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‘How[a] beautiful are your tents, O Jacob,
and your dwelling places, O Israel!
They are like[b] valleys[c] stretched forth,
like gardens by the river’s side,
like aloes[d] that the Lord has planted,
and like cedar trees beside the waters.
He will pour the water out of his buckets,[e]
and their descendants will be like abundant[f] water;[g]
their king will be greater than Agag,[h]
and their kingdom will be exalted.

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Footnotes

  1. Numbers 24:5 tn Here מָה (mah) has an exclamatory sense: “How!” (see Gen 28:17).
  2. Numbers 24:6 tn Heb “as valleys they spread forth.”
  3. Numbers 24:6 tn Or “rows of palms.”
  4. Numbers 24:6 sn The language seems to be more poetic than precise. N. H. Snaith notes that cedars do not grow beside water; he also connects “aloes” to the eaglewood that is more exotic, and capable of giving off an aroma (Leviticus and Numbers [NCB], 298).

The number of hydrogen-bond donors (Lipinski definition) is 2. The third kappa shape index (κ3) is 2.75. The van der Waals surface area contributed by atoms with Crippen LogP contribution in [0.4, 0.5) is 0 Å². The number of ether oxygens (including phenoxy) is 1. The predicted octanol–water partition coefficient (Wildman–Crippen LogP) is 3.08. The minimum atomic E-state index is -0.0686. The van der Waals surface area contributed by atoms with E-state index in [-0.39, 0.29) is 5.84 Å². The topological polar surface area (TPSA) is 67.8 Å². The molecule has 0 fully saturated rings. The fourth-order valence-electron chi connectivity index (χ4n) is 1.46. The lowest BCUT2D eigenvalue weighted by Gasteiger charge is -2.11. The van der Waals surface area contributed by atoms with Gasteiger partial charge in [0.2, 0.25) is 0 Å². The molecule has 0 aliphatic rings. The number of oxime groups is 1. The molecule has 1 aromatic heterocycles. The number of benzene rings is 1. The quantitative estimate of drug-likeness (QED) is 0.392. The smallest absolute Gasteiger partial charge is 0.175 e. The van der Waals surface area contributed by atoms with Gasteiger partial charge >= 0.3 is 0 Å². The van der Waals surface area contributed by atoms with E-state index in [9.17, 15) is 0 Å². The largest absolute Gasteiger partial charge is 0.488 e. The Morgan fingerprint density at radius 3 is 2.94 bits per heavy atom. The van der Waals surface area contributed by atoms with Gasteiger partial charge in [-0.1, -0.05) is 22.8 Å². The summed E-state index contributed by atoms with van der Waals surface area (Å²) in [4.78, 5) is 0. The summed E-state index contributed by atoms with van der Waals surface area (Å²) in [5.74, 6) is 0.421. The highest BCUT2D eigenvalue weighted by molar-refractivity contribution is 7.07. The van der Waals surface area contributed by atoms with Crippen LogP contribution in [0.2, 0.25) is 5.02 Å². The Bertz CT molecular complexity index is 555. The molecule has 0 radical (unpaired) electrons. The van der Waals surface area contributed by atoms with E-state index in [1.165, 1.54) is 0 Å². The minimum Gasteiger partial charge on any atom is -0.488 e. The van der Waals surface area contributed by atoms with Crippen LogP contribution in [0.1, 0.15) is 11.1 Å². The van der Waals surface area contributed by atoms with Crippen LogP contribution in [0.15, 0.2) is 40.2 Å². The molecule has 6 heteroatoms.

5. Numbers 24:7 tc For this colon the LXX has “a man shall come out of his seed.” Cf. the Syriac Peshitta and Targum.
  6. Numbers 24:7 tn Heb “many.”
  7. Numbers 24:7 sn These two lines are difficult, but the general sense is that of irrigation buckets and a well-watered land. The point is that Israel will be prosperous and fruitful.
  8. Numbers 24:7 sn Many commentators see this as a reference to Agag of 1 Sam 15:32-33, the Amalekite king slain by Samuel, for that is the one we know. But that is by no means clear, for this text does not identify this Agag. If it is that king, then this poem, or this line in this poem, would have to be later, unless one were to try to argue for a specific prophecy. Whoever this Agag is, he is a symbol of power.

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